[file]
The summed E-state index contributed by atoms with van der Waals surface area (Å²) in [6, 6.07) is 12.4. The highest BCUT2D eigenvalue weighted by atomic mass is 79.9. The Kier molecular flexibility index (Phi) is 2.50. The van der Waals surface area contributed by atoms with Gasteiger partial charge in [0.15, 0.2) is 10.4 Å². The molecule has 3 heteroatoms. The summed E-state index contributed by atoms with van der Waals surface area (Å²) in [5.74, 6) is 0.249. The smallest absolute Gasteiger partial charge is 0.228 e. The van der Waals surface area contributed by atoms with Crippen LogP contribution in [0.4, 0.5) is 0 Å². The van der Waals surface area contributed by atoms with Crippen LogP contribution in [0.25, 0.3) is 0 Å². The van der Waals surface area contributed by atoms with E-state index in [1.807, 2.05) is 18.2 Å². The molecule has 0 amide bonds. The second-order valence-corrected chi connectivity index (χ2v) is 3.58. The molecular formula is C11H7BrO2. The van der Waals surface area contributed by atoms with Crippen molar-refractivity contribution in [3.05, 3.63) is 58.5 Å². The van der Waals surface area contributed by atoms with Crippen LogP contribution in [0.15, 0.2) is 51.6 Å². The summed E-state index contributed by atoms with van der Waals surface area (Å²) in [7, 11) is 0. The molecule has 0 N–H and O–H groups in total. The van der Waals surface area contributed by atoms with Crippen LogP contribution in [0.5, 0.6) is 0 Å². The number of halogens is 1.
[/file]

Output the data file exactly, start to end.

The summed E-state index contributed by atoms with van der Waals surface area (Å²) in [6, 6.07) is 12.4. The highest BCUT2D eigenvalue weighted by atomic mass is 79.9. The Kier molecular flexibility index (Phi) is 2.50. The van der Waals surface area contributed by atoms with Gasteiger partial charge in [0.15, 0.2) is 10.4 Å². The molecule has 3 heteroatoms. The summed E-state index contributed by atoms with van der Waals surface area (Å²) in [5.74, 6) is 0.249. The smallest absolute Gasteiger partial charge is 0.228 e. The van der Waals surface area contributed by atoms with Crippen LogP contribution in [0.4, 0.5) is 0 Å². The van der Waals surface area contributed by atoms with Crippen LogP contribution in [0.25, 0.3) is 0 Å². The van der Waals surface area contributed by atoms with E-state index in [1.807, 2.05) is 18.2 Å². The molecule has 0 amide bonds. The second-order valence-corrected chi connectivity index (χ2v) is 3.58. The molecular formula is C11H7BrO2. The van der Waals surface area contributed by atoms with Crippen molar-refractivity contribution in [3.05, 3.63) is 58.5 Å². The van der Waals surface area contributed by atoms with Crippen LogP contribution in [0.15, 0.2) is 51.6 Å². The summed E-state index contributed by atoms with van der Waals surface area (Å²) in [7, 11) is 0. The molecule has 0 N–H and O–H groups in total. The van der Waals surface area contributed by atoms with Crippen LogP contribution in [0.5, 0.6) is 0 Å². The number of halogens is 1.